Updating Information Using LINQ to SharePoint Share Point 2010

LINQ provides an efficient, transactional way to update data. Either all modifications made to a given data context are applied or all are rolled back. The update process also supports checking for concurrent updates, allowing for long-running processes to create and hold references to disconnected entity objects without the overhead of maintaining references to heavyweight objects such as SPWeb and SPSite.

Disconnecting Entities
To see disconnected entities in action, let’s add another button to our sample application. Label the button Update and Disconnect, and add the following code:

Notice a few important things in this code. First, a member variable is required to store the updated entities between function calls. Second, it’s important that you disconnect the DataContext object properly. If a logger is attached to the DataContext, the logger must be detached before disposing of the DataContext; otherwise, an error will occur when the entities attempt to reconnect, since the DataContext entity has an internal reference to the logger. This issue may be resolved in the final version of the code.

Reconnecting Entities
Now that we have created some code to update items and disconnect the updated entities, we need some code to reconnect the entities and save the changes. Before we do that, we need to consider error handling for our sample application. Since we have the facility to create disconnected updates, it’s possible that another user will change an item that we have disconnected before our update has been applied. Indeed, even if our update was not performed in a disconnected manner and was made in near real-time, the web-based nature of the SharePoint platform means that it is still likely that data will have changed before the update completes.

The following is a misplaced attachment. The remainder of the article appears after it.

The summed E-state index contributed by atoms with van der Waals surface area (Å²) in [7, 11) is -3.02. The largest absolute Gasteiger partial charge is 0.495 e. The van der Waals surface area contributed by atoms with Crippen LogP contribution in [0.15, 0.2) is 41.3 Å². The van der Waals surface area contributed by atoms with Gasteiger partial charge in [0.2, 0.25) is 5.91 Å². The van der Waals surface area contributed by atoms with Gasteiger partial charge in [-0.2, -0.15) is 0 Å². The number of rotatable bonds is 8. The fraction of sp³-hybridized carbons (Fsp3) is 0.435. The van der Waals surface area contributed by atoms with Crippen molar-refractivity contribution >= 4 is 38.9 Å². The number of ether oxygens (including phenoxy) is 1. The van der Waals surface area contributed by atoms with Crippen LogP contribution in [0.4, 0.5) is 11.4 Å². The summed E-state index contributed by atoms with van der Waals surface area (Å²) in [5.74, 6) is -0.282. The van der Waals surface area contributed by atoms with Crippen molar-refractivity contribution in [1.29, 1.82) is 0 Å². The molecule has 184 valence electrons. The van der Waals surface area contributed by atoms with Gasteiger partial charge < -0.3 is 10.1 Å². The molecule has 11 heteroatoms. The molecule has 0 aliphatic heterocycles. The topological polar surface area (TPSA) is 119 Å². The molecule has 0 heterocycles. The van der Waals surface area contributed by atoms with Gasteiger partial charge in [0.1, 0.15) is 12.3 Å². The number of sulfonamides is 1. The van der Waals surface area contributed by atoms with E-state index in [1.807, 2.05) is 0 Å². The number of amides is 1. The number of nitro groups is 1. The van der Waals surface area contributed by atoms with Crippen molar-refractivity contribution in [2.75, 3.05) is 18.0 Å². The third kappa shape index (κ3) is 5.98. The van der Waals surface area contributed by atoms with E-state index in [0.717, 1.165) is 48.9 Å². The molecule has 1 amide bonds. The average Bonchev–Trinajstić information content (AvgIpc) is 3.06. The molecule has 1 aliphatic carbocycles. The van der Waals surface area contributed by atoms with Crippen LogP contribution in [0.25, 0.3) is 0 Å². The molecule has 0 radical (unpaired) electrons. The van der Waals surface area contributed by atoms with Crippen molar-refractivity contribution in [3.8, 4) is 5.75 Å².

As mentioned earlier in this chapter, LINQ to SharePoint provides functionality to deal with this type of error via the Change Conflicts property of the DataContext object. So that we can see the Change Conflicts property in action in our sample application, we need to make a few changes to the user interface:

  1. In the form designer, un-dock the DataGridView from the SplitContainer and add a second SplitContainer in the right pane.
  2. Set the Orientation of this new SplitContainer to Horizontal.
  3. In the top pane of the new SplitContainer, place the original DataGridView control, and again set the Dock property to Fill.
  4. Drag a new, second DataGridView onto the bottom pane of the new SplitContainer.
  5. Again, set the Dock property of this new DataGridView to Fill.

Once you’ve made these changes, add a new button labeled Reconnect and Save. Your updated form should look like this:

Reconnecting Entities

Notice the try/catch block around the Submit Changes statement. You should always define a handler for the Change Conflict Exception since, by its very nature, the exception can occur any time an item is updated. In this sample code, the exception is handled by displaying the resulting conflicts in our user interface. We can use the two new buttons that we added to simulate a disconnected update. First, click the Update and Disconnect button to make updates to a set of records. Using the SharePoint user interface, verify that the updates have not yet been applied to the list. Then go back to the sample application and click Reconnect and Save. This time, checking the SharePoint user interface will confirm that the updates have been applied as expected.

Handling Concurrency Errors when Updating Data

Let’s add another button to our sample application so that we can simulate concurrent updates. Label the button Concurrent Update and add the following code in the on-click event handler:

Notice a few significant aspects of this sample code: First, notice the introduction of the Deferred Loading Enabled property. By default, deferred loading is enabled on a Data Context object. This means that child entities are loaded dynamically if and when they are required. So, for example, our LINQ query returns a collection of Asset Note objects. Each Asset Note object has an Asset Reference property that refers to an OnHireAsset object. Since the OnHire Asset object is not used by the query, it isn’t loaded until it’s required. Our code doesn’t need this property, so to prevent it from being loaded we’ve set Deferred Loading Enabled to false.